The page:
Q. I understand about not using vintage imagery (like clip art) that is pre1940- but what about fabric? Can you use fabric from your local fabric store as is, do you have to change it to use it or is it better just to stay away? Where I work we can purchase the fabric and use it as an actual attachment (i.e. make something with the physical fabric) but we can’t if it’s a collage that will be photographed and sold – clarification would be helpful.
A. Here’s the deal with fabric. It’s perfectly fine if you buy a piece of fabric, and make a doll, and then sell it on Etsy, because the artist and manufacturer get paid since you purchased the material. The artist gets her royalty for your purchase of the actual fabric. However, you cannot reproduce the fabric and resell it, under any circumstances.
Q. Do you and your clients prefer to see a digital portfolio (on ipad) or a printed portfolio when meeting in person?
A. These days either is fine. I just went to Land of Nod when I was in Chicago and brought my iPad to show my artists’ work. It’s probably going to be the way to go in the future.
Q. It almost feels impossible to create a worthy portfolio while “my big serious corporate job” takes 45 hours of my week. I have read several illustrator /artist blogs who say you literally have to quit your day job, and just dive into the world of illustration/art full time- the work will come. Trust the universe they say! But who’s gonna pay the bills in the meantime?? Do you have any advice for those of us trying to transition out of “Big serious corporate jobs” or some other “not as fun as painting all day job”? Where do we start? How do you know when your ready to ‘jump’?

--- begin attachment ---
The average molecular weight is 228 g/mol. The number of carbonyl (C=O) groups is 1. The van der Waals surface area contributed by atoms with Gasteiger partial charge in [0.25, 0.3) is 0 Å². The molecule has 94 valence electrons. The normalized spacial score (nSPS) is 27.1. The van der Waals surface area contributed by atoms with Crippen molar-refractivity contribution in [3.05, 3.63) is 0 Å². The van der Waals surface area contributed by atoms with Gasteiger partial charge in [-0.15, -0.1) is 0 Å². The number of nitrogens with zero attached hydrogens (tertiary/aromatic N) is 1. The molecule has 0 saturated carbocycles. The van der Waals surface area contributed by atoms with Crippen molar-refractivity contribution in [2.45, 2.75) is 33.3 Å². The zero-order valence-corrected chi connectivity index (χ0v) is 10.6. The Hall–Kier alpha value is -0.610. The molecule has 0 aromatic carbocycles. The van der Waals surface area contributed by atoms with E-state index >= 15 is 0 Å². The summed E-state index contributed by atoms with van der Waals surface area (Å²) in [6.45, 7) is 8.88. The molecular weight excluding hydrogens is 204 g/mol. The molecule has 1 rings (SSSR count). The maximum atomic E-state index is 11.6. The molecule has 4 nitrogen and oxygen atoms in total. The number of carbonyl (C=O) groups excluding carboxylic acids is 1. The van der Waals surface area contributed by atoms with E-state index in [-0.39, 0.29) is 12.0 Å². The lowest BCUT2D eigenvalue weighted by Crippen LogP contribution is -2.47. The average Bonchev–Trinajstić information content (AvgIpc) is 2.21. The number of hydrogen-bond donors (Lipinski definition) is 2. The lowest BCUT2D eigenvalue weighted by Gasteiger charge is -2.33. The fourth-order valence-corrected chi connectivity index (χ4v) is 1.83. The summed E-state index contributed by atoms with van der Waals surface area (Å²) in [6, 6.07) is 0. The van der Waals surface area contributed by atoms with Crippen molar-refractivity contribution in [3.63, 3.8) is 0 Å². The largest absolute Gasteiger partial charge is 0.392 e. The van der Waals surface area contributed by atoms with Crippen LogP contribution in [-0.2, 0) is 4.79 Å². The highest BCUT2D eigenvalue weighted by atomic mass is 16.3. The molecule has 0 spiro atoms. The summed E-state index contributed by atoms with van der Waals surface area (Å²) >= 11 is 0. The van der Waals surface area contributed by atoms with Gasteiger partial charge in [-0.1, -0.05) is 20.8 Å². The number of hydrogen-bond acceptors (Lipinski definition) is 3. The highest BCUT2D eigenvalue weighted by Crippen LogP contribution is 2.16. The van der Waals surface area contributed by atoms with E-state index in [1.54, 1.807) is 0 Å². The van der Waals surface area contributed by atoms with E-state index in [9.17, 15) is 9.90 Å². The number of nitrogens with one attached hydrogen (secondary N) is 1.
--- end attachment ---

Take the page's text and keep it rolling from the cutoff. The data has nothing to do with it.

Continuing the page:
A. Wow. I love this question. When I was in my early twenties and a full-time middle-school art teacher, I was so burnt at the end of the day all I could do was nap! But I did try to make art here and there. I even wrote and illustrated a children’s book, took a personal day, took the bus to New York City and showed it to three publishers. None went for it. )-:
I saved some money, quit teaching and went to San Francisco to get an MFA in painting, and got a part time job as a secretary to the Sales Manager at the Bay Guardian newspaper. I actually didn’t get the MFA in painting; I switched schools and got an MFA in Illustration! I quit to teach calligraphy in the evenings in my apartment and that paid the bills! Those were the days when life was inexpensive (pre-computers). You can read more about my early art life in my book.
But enough about me, and not sure how helpful that was! So back to your question. I would be way too freaked out to quit a full time job without a really solid plan. A plan might be to take courses and e-courses (of course I think MATS and Bootcamp are superb!) and build up a solid portfolio. Then, I would cut back on everything you can then save:
- A year’s worth of income
- Six months’ income and plan to get a part-time job when you quit your job, or a lucrative Etsy shop
- Firm up another source of income
This is because you must allow at least a year or more until you have a steady income generation. Do not set yourself up for crazy stress.
To answer the next part of your question: Yes, Once you create a space for your dreams to manifest and take the first step the universe will totally support you.